Open a Book

*Butterfly in the Sky – I can go twice as high…..

Day 18 Health Activist Writer’s Month Challenge

Today’s prompt (yes I am on time with this one) is: Open a Book. Choose a book and open it to a random page and point to a phrase. Use that phrase to get you writing today. Free write for 15-20 without stopping.

I love books – I mean I truly love books. I buy them in paper form, I buy them on my Kindle (sometimes also in print if I really loved the story), and I buy audio versions via audible.com (again I buy the print versions for the really great ones). I keep my kindle in my purse for emergency reading, there are always a couple printed books scattered around the house (yes I read more than one at a time) and I always have an audio book to listen to while driving long distances (or even to the convenience store) and while cleaning.

Thus, I had a plethora of books in my bookshelves to choose from for today’s prompt. Choosing a book was going to prove difficult – I mulled over my favorites including Diana Gaboldon’s Outlander series (always looking for a chance to get others hooked on Jamie and Claires adventures), but then I saw it, tucked in between “It’s Not Easy Being Green And Other Things to Consider” Jim Henson, The Muppets and Friends & “Furry Logic A Guide To Life’s Little Challenges” by Jane Seabrook – Randy Pausch’s “The Last Lecture” was calling to me.

Opened to page 100, closed my eyes and dropped my finger.

“At Christmas, I had made an adventure out of putting the lights on the tree. Rather than showing Dylan and Logan the proper way to do it – carefully and meticulously – I just let them have at it haphazardly. However they wanted to throw those lights on the tree was fine by me. We got video of the whole chaotic scene, and Jai says it was a “magical moment” that will be one of her favorite memories of our family together”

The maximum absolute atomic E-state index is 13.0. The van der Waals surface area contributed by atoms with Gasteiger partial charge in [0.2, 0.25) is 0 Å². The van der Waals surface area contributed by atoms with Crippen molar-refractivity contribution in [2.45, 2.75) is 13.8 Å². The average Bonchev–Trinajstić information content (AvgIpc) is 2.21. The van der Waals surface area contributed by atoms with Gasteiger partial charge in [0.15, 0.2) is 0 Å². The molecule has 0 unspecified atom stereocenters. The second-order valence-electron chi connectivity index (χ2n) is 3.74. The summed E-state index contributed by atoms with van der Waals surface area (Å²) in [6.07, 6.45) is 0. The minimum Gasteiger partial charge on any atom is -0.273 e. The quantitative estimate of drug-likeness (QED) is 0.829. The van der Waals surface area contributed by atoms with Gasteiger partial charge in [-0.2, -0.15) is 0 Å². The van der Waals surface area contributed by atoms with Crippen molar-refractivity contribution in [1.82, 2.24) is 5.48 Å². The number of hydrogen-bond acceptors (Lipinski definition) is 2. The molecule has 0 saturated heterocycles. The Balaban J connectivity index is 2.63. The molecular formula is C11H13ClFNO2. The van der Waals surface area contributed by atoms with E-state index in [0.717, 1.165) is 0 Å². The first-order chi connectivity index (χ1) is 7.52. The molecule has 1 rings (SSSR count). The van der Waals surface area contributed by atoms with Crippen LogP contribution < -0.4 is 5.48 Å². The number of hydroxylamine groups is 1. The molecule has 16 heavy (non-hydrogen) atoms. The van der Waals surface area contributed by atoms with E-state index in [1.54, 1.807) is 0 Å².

So there it is – the best way to enjoy life, family, friends and our time on this planet is to do it unscripted. Perhaps doing all things haphazardly isn’t the entire answer (wouldn’t want to manage diabetes that way) but the little things – they don’t need to be careful and meticulous. Making mistakes (not all unscripted haphazard things are mistakes) is a way of knowing you are trying.

I will admit it took me a few years and using my Sweetstuff as a guinea pig to learn that I don’t need to: touch up her artwork, remake a bed (btw I no longer even make beds), put out the kids clothes, re-fold towels they folded, or fix the placement of ornaments on the Christmas tree. I can see the difference between trying to make everything perfect when Sweetstuff was little and going the haphazard route with the boys – Sweetstuff is a ‘bit’ of a perfectionist (don’t worry I hope to enroll her in a 12 step program soon) while the boys are more ‘fly by the seat of their pants’ kinda kids. Maybe it’s gender or birth order related but I still accept a bit of responsibility for who my kids are and will become.

Life is too short to spend time trying to make it perfect.
*Reading Rainbow was likely one of my favorite shows on PBS as a kid
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